Background: The respective contribution of the type of nephropathy, gender, and proteinuria, and of the potentially alterable factors blood pressure level and daily protein intake on the rate of progression in non-diabetic renal diseases is debated.
Methods: We retrospectively analysed the influence of primary renal disease, gender, urinary protein excretion, mean arterial pressure (MAP), and dietary protein intake on the rate of decline in creatinine clearance (delta Ccr) in 159 adult patients with well-defined nondiabetic kidney diseases. All patients had been followed from a baseline Crr of 40-50 ml/min/1.73 m2 until endstage renal disease and need for dialysis.
Results: Mean (+/- SD) delta Ccr (ml/min/1.73 m2/year) was 9.9 +/- 6.5 in 51 patients (45 males) with chronic glomerulonephritis, 6 +/- 2.5 in 50 patients (26 males) with polycystic kidney disease, 5.5 +/- 2.4 in 17 patients (16 males) with hypertensive angionephrosclerosis, and 3.9 +/- 2 in 41 patients (21 males) with chronic tubulointerstitial nephritis. delta Ccr was higher in males than in females (7.5 +/- 5.2 versus 4.8 +/- 2.5; P < 0.001). Linear regression analysis of the whole population disclosed a strong relationship between delta Ccr and proteinuria (r2 = 0.23; P < 0.001), and a weak relationship between delta Ccr and protein intake (r2 = 0.03; P = 0.02), but no relationship between delta Ccr and MAP (r2 = 0.01; P = 0.23). Stepwise multiple regression analysis identified the type of nephropathy, gender, and proteinuria as independent predictive factors of progression; however, these factors together accounted for only 36% of the variation in delta Ccr, suggesting the contribution of other yet unidentified factors.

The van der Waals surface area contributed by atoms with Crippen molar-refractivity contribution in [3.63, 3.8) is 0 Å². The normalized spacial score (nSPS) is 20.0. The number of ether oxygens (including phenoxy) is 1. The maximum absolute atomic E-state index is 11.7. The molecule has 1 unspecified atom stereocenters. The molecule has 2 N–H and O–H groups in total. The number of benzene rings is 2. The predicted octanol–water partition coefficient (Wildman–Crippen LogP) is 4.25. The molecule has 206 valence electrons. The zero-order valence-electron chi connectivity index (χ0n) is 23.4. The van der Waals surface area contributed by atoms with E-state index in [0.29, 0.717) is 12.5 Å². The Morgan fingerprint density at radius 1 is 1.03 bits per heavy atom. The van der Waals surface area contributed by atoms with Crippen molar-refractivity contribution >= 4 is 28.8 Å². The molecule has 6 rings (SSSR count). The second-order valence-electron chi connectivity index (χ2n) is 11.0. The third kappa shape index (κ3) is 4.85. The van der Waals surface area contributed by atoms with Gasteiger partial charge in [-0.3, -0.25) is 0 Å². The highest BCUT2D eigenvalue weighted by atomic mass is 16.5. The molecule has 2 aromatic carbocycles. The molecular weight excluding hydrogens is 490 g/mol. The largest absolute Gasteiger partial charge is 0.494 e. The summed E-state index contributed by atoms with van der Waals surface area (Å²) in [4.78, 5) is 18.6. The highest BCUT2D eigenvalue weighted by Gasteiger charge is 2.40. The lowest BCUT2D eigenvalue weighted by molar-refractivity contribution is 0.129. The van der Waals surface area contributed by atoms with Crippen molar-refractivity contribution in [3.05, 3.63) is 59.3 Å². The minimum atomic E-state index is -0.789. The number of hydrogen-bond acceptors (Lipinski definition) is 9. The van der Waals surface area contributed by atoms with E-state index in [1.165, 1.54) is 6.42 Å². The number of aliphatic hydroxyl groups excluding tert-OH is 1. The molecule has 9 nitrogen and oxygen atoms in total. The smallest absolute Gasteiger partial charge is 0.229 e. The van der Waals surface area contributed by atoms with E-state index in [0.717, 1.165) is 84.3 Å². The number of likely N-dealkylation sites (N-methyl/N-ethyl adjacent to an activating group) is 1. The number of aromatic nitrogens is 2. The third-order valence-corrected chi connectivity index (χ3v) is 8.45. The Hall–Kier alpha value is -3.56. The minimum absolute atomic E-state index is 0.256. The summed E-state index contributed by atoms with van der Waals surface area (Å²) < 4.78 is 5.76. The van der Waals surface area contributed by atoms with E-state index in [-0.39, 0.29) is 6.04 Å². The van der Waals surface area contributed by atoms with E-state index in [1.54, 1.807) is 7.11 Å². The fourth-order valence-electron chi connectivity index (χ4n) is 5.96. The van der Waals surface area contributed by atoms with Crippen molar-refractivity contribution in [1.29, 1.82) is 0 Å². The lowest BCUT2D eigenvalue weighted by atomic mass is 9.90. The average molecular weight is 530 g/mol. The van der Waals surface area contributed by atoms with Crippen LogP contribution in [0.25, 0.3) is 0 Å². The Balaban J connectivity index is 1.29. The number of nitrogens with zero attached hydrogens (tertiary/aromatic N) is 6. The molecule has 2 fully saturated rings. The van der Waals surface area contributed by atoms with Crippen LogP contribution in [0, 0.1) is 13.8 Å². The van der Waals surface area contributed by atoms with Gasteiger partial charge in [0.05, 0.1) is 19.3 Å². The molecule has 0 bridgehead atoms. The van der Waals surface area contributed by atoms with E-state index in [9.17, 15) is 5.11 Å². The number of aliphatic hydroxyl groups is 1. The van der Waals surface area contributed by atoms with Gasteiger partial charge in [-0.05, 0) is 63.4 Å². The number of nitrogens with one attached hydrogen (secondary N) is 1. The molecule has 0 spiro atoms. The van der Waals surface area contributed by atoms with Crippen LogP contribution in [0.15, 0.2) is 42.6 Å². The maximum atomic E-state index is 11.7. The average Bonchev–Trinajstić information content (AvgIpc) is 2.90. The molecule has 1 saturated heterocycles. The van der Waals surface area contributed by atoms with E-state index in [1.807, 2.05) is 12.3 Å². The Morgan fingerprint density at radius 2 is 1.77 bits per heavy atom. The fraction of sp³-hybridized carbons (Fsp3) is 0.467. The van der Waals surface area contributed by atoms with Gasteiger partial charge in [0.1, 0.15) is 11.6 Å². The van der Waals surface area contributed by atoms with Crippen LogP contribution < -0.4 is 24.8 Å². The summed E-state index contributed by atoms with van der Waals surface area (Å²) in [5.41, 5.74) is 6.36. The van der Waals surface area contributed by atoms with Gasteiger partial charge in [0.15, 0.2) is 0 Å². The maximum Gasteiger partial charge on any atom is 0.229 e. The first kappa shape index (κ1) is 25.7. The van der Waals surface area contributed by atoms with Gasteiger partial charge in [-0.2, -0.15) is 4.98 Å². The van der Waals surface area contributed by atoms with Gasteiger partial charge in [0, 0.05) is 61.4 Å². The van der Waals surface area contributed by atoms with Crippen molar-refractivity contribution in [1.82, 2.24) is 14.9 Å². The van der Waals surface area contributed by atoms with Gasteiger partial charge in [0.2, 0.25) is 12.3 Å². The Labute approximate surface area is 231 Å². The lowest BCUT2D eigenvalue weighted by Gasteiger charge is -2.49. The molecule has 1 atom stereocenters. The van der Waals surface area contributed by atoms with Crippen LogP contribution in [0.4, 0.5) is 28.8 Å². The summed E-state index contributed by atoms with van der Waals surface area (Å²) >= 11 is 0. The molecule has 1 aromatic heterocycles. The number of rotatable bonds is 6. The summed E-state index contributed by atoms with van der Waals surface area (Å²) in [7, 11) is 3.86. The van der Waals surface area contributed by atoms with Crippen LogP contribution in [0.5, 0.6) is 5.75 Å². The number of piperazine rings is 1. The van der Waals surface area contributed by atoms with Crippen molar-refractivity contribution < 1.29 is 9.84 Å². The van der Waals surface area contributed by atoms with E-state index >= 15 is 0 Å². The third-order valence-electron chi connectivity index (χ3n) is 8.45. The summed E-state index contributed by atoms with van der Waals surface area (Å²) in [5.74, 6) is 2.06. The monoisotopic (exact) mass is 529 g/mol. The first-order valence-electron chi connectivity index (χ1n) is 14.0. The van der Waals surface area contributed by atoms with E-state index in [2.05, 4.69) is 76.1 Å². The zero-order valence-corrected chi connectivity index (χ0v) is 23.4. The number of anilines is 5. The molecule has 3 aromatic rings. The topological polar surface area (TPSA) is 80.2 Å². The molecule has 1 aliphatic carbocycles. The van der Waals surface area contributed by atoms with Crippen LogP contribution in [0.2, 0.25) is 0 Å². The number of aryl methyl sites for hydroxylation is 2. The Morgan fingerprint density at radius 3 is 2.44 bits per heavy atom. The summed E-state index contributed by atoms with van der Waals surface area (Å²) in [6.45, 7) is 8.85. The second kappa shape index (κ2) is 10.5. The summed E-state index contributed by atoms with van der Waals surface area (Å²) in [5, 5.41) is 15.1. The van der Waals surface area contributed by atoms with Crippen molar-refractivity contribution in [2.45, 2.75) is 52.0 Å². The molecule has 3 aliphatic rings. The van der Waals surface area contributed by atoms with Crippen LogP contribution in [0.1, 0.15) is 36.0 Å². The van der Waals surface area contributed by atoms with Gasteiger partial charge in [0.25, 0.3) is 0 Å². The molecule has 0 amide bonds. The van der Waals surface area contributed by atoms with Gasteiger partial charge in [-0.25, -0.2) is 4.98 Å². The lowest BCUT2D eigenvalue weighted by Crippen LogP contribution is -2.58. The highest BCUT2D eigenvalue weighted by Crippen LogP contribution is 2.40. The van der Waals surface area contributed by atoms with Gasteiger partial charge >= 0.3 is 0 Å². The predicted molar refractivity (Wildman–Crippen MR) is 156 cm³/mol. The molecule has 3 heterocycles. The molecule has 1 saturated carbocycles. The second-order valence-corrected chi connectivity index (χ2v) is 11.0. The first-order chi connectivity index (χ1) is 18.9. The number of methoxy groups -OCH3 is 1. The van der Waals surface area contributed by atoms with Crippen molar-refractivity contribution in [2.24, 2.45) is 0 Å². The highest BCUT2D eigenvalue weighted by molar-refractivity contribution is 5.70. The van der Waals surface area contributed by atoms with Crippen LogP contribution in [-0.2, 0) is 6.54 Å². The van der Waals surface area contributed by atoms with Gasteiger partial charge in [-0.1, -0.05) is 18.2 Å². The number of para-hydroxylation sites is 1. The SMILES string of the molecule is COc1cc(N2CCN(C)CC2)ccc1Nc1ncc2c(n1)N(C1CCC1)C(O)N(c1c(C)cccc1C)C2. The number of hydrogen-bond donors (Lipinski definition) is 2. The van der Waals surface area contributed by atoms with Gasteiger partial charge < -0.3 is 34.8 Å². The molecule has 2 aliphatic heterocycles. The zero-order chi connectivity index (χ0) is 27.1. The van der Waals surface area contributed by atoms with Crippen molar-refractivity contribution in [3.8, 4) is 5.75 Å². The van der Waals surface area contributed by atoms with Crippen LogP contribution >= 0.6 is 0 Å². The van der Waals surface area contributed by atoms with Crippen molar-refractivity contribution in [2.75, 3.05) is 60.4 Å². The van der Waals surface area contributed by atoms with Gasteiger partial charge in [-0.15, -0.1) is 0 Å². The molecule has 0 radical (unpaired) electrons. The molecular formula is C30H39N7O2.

Conclusions: Primary kidney disease and urinary protein excretion (reflecting the severity of renal disease in individual cases) appear as the major determinants of the rate of progression, with faster progression in males in all types of nephropathy, whereas potentially alterable factors such as blood pressure and protein intake had only a modest influence in the range of values observed in our patients.